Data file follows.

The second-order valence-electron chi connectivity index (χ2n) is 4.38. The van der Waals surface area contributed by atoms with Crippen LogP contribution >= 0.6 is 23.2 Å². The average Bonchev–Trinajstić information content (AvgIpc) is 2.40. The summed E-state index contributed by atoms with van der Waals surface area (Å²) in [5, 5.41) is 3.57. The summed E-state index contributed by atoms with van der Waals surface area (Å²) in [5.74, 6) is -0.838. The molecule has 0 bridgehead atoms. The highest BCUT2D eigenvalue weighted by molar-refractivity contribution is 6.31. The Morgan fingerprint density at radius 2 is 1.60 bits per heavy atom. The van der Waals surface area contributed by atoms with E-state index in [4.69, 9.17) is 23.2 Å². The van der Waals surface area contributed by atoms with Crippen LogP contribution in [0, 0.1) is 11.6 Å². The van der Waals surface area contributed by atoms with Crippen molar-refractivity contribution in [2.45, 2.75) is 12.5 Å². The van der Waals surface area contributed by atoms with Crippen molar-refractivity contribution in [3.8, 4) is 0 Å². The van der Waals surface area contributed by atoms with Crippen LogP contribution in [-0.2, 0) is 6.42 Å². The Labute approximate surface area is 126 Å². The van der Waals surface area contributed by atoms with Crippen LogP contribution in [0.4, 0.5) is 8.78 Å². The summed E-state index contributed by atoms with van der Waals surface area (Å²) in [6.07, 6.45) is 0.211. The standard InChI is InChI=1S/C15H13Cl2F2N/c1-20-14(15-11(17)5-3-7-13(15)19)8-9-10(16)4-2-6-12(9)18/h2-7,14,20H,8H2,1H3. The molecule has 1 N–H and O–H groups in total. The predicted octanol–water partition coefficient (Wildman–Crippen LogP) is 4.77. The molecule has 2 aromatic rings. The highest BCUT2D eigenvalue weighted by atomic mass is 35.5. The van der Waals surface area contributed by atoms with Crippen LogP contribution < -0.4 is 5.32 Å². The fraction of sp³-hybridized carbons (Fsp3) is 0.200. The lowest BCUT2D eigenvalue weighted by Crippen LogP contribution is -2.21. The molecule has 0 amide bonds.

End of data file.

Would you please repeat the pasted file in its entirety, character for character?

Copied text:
The second-order valence-electron chi connectivity index (χ2n) is 4.38. The van der Waals surface area contributed by atoms with Crippen LogP contribution >= 0.6 is 23.2 Å². The average Bonchev–Trinajstić information content (AvgIpc) is 2.40. The summed E-state index contributed by atoms with van der Waals surface area (Å²) in [5, 5.41) is 3.57. The summed E-state index contributed by atoms with van der Waals surface area (Å²) in [5.74, 6) is -0.838. The molecule has 0 bridgehead atoms. The highest BCUT2D eigenvalue weighted by molar-refractivity contribution is 6.31. The Morgan fingerprint density at radius 2 is 1.60 bits per heavy atom. The van der Waals surface area contributed by atoms with E-state index in [4.69, 9.17) is 23.2 Å². The van der Waals surface area contributed by atoms with Crippen LogP contribution in [0, 0.1) is 11.6 Å². The van der Waals surface area contributed by atoms with Crippen molar-refractivity contribution in [2.45, 2.75) is 12.5 Å². The van der Waals surface area contributed by atoms with Crippen molar-refractivity contribution in [3.8, 4) is 0 Å². The van der Waals surface area contributed by atoms with Crippen LogP contribution in [-0.2, 0) is 6.42 Å². The Labute approximate surface area is 126 Å². The van der Waals surface area contributed by atoms with Crippen LogP contribution in [0.4, 0.5) is 8.78 Å². The summed E-state index contributed by atoms with van der Waals surface area (Å²) in [6.07, 6.45) is 0.211. The standard InChI is InChI=1S/C15H13Cl2F2N/c1-20-14(15-11(17)5-3-7-13(15)19)8-9-10(16)4-2-6-12(9)18/h2-7,14,20H,8H2,1H3. The molecule has 1 N–H and O–H groups in total. The predicted octanol–water partition coefficient (Wildman–Crippen LogP) is 4.77. The molecule has 2 aromatic rings. The highest BCUT2D eigenvalue weighted by atomic mass is 35.5. The van der Waals surface area contributed by atoms with Crippen LogP contribution < -0.4 is 5.32 Å². The fraction of sp³-hybridized carbons (Fsp3) is 0.200. The lowest BCUT2D eigenvalue weighted by Crippen LogP contribution is -2.21. The molecule has 0 amide bonds.